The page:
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Letter from Vincent van Gogh to Theo van Gogh
Antwerp, c. 19 December 1885

Dear Theo,

Today I have painted another head of a model, whom I could not pay however; but having the opportunity, I profited by it. [Painting lost]

I also have the firm promise that I shall paint somebody's portrait, and in return for it, two studies that I can keep.

But I must tell you that I am at the end of my rope, with my last remaining 5 fr. I had to buy two canvases for those two portraits, and the laundry woman has just brought me my clean linen, so that for the moment I have only a few centimes left.

So I must ask you most urgently, for Heaven's sake don't put off writing, and send me much or little, according to what you can spare, but remember that I am literally starving.

If I succeeded in getting about 50 heads, then there is some chance of getting work - that is, I can try to get employment at a photographer's, which I would not like to do permanently but only in time of need. The photographers seem to be quite flourishing here. One also finds painted portraits in their studios, which are obviously painted on a photographed background, which is of course both weak and ineffective to anybody who knows anything about painting.

Now it seems to me that one could get a much better colouring if one worked from studies painted directly from life on the photographs which one wants to have painted. And, after all, this is at least one of the chances one might have to earn something.

I showed my view of “Het Steen” to another dealer, who liked its tone and colour, but he was too engrossed in making up his inventory, and besides, he has little room, but he asked me to come back after New Year's. It is just the thing for foreigners who want to have a souvenir of Antwerp, and for that reason I shall make even more city views of that kind.

So yesterday I made a few drawings of a spot with a view of the Cathedral.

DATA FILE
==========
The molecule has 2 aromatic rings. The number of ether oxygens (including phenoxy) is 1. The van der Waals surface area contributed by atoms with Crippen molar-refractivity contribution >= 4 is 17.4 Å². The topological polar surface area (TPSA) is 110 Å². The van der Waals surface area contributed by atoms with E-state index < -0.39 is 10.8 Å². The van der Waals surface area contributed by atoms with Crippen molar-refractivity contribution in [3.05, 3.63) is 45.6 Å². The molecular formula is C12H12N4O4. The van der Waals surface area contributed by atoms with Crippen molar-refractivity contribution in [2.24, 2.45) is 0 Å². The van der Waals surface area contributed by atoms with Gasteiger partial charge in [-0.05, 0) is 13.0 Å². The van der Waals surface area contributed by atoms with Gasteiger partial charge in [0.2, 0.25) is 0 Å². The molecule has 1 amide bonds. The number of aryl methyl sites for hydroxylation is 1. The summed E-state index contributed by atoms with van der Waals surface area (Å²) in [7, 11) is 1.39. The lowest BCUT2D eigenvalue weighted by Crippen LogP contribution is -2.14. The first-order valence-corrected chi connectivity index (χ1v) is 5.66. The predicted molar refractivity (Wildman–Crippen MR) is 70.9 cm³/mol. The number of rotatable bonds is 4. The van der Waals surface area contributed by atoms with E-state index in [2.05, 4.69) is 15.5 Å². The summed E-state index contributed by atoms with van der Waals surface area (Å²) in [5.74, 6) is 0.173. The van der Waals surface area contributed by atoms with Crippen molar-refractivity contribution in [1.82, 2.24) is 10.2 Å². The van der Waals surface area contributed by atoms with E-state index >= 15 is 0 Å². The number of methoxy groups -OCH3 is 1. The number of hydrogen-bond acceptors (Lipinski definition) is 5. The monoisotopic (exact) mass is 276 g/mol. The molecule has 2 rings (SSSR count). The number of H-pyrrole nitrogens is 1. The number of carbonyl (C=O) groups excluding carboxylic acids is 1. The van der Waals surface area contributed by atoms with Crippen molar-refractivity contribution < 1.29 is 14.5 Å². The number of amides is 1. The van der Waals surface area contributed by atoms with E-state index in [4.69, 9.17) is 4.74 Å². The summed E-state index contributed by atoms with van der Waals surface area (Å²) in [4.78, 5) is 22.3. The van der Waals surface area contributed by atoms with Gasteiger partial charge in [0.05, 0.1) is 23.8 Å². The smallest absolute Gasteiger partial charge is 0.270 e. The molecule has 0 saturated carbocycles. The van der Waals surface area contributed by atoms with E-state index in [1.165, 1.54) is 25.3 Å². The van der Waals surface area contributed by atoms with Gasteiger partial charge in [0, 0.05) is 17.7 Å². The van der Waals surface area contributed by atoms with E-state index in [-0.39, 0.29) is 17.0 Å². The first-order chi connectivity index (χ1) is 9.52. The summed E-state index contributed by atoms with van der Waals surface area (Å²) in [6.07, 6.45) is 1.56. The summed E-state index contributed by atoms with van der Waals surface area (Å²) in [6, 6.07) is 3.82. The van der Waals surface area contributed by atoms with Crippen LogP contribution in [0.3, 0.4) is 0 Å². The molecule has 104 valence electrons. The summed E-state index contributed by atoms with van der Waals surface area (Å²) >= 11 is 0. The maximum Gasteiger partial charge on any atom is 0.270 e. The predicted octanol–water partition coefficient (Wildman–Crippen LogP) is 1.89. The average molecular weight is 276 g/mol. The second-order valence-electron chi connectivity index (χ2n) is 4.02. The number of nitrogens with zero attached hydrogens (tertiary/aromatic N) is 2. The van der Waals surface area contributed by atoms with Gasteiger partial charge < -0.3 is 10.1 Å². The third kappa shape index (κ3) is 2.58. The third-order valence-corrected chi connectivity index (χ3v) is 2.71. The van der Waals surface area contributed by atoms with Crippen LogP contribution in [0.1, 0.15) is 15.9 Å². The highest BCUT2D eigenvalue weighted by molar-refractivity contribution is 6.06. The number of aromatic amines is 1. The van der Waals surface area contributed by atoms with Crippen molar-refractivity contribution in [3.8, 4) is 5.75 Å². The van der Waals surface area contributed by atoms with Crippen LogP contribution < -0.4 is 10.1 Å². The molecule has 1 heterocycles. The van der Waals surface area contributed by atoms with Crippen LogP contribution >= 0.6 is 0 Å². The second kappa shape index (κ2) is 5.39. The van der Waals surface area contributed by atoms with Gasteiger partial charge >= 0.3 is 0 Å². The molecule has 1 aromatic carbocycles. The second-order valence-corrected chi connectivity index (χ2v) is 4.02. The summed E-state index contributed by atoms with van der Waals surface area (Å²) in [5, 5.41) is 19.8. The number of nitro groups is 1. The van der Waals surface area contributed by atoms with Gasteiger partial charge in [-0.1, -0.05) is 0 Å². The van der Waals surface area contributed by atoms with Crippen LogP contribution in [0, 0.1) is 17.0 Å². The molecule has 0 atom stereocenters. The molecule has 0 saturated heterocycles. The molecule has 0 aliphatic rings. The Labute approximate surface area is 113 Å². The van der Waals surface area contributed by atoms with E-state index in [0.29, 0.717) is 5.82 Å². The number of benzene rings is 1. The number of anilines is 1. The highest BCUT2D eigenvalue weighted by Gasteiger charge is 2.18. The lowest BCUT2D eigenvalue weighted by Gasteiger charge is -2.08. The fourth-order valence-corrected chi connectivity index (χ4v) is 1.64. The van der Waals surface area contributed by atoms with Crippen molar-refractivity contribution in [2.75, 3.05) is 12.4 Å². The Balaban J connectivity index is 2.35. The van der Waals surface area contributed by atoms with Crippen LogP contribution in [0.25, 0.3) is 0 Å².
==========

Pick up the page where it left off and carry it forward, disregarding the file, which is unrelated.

I also made a little one of the Park.

But I prefer painting people's eyes to cathedrals, for there is something in the eyes that is not in the cathedral, however solemn and imposing the latter may be - a human soul, be it that of a poor beggar or of a streetwalker, is more interesting to me.

So I firmly believe that nothing helps so much to make direct progress as working from the model.

Of course it is a great nuisance to have to pay the models - now is the time when all energy is needed, and the pictures will have to be energetic in order to find buyers.

That there is business to be done here, I am sure. There seems to be a lot of beautiful women in this city, and I feel sure that money is to be earned by painting women's portraits or fantasy heads and figures of women.

The most expensive colours are sometimes the cheapest, especially cobalt - the delicate tones one can get with it cannot be compared with those of any other blue.

And although the quality of the colour is not everything in a picture, it is what gives it life.

As to whether I should like to settle down here for good or not - as the art trade does not seem exactly rose-coloured here, and as there seems to be a certain tendency for each of the painters to be his own art dealer, which I suppose will increase more and more - the most sensible thing would be perhaps to keep a studio here.

If you have any wishes or ideas about it, either in favour of it or against it, I shall be glad if you will tell me so straight out.

But it strikes me at once that, if after a longer or shorter time you might decide to set up yourself (independent of the Goupils), Antwerp might be the place where, given the dismal show windows at present, business might be done by showing good things, which the other firms do not understand.

And then it is so convenient to cross over to England from here.

Why are all pictures always in frames in the art-dealing business? It would be so much better for business if they were light and easy to handle and dispatch.

Trade is so old-fashioned and…three times mouldy.

There must be renovation, for the old systems no longer work.

The prices, the public, everything needs renovation, and the future is to work cheaply for the people, because the ordinary art lovers seem to get more and more tight-fisted.

Starting with capital so very often leads only to losing everything at first, including one's courage and energy; whereas beginning with practically nothing rather makes one's character firmer and more decided.

Goodbye,

Ever yours, Vincent


At this time, Vincent was 32 year old
Source:
Vincent van Gogh. Letter to Theo van Gogh. Written c. 19 December 1885 in Antwerp. Translated by Mrs. Johanna van Gogh-Bonger, edited by Robert Harrison, number 441.
URL: http://webexhibits.org/vangogh/letter/16/441.htm.

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